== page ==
Simplicity in Spiritual Practice
Summary: Here is a minimalist idea. Remove the clutter from your spiritual practice. Do not overcomplicate. Keep it simple. Start with peace. It is attainable and within your reach.
Make peace the immediate aim of your spiritual practice, rather than liberation or Nirvana. Liberation is important, but it takes time and a lot of effort and sacrifice, for which most ordinary people are not ready.
It is much easier to attain peace through practice, because you know what peace means, and by the results you achieve, you can also easily grasp whether you have reached your goal. With proven techniques you can attain peace in an instant, even when you are disturbed.
For liberation, you have to renounce everything and become spiritually empty, whereas for peace, you have to change a few habits and learn a few tricks to control your mind.
Many people do not go anywhere near spirituality, because they think that it is not for them, or it is hard to practice. Fact is, it is another way of living and thinking.
Spirituality helps you lead a deeper and peaceful life, with better awareness, responsibility and discernment. It is now more important than ever before not only for our personal happiness, but the survival of the humanity itself.
Peace can be attained instantly through a few techniques, even if you are a novice, lead a busy life or going through difficulties.
That peace may not last for long, but it should not be a cause of worry. It will help you understand the implications of impermanence and accept it as a part of your life.
We live in the realm of dualities and impermanence. Nothing lasts forever, even peace. It is a blessing in itself, because the dualities of life such as heat and cold or pleasure and pain also give us a choice to use discretion and wisdom.
Having a few moments of peace is better than not having it. More so, if you are going through the hardships of life, without any respite or solace.
For now, focus upon peace and keep Nirvana in the reserve. Through practice, you can gradually gain control over your mind and senses and experience peace for longer periods of time.
Nirvana is always the ultimate purpose of all spiritual practice. However, you cannot easily attain it. Like many others, you do not know what it truly means or what that state represents. Besides, that experience does not happen in the mental or the objective realm.
Therefore, it is even more difficult to know where you stand. Aiming for Nirvana is like aiming for Mount Everest when you have not trained well enough to scale small mountains.
If you want peace, aim for peace. Do not expect miracles or divine intervention. Take responsibility, and use commonsense approach. Quiet your mind whenever you have time. Practice silence. Be a good listener rather than doing most of the talking in conversations. Pay attention to what is going on around you. Become mindful of people, objects and situations.
Live a healthy life, with discipline, discernment and awareness. Feel the feelings and sensations. Live a little more consciously, with awareness, insight and understanding. Take a few deep breaths and return to the present moment. These are a few ways by which you can let peace enter you and settle in.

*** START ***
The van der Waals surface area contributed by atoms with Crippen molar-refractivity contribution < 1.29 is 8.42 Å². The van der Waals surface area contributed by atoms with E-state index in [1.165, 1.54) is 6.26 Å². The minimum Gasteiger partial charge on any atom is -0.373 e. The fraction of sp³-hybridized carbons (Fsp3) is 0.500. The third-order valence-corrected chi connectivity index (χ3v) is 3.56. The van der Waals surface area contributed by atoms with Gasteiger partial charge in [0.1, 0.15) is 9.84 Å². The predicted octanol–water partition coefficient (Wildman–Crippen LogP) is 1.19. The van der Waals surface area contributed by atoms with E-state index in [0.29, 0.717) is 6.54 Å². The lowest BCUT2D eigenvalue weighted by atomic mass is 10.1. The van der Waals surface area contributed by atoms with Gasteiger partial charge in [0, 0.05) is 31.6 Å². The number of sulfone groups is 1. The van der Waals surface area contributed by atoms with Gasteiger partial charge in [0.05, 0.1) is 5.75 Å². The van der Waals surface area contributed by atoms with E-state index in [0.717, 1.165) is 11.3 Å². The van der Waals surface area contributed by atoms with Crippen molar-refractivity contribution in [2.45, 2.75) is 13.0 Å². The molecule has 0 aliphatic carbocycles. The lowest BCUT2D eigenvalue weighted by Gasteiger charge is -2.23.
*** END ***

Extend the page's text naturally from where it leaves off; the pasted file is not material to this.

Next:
Spiritual practice does not have to be that hard. You do not have to trouble yourself with complicated yoga postures, tantra techniques, initiation ceremonies or specialized knowledge. There is no need for you to visit ashramas and retreats. That may come later, if it is in your destiny.
For now, do not complicate your life or try to pull the force. Renunciation (sanyasa) itself means renouncing ambition, expectation and desire-ridden effort.
You cannot force your way into the transcendental realm. It is what the Asuras aim to do, as illustrated in the Puranas, with little success. Keep your aims simple and practical.
Focus upon cultivating peace and overcoming bad habits and negative tendencies. Affirm to yourself that you need peace and make that your central aim. It is through the door of peace and silence that you can enter the deeper states of consciousness.
It is when your mind is silent and absent, the other knowledge begins to manifest.
Suggestions for Further Reading
- Perspectives and Viewpoints
- The Wisdom of the Bhagavadgita, Main Page
- Ashtavakra Samhita Translation and Commentary - Index
- Hinduwebsite.com - Selected Quotations
- Hinduwebsite.com - Poetry Section
- Health Information and Resources - Hinduwebsite.com
- Hinduwebsite - FREE online EBooks and Texts
- Hinduwebsite.com - General Knowledge Essays
- Exploring Truth - Hinduwebsite Editorials
- Spiritual Essays For Daily Use
- Suffering and its Solutions in Indian Mysticism
- Hinduwebsite - Essays on Spiritual Practice
- The Way of Peace by James Allen
- How To Cultivate A God Centered Mind
- Yoga the science of breathing
- Essays On Dharma
- Esoteric Mystic Hinduism
- Introduction to Hinduism
- Hindu Way of Life
- Essays On Karma
- Hindu Rites and Rituals
- The Origin of The Sanskrit Language
- Symbolism in Hinduism
- Essays on The Upanishads
- Concepts of Hinduism
- Essays on Atman
- Hindu Festivals
- Spiritual Practice
- Right Living
- Yoga of Sorrow
- Mental Health
- Concepts of Buddhism
- General Essays
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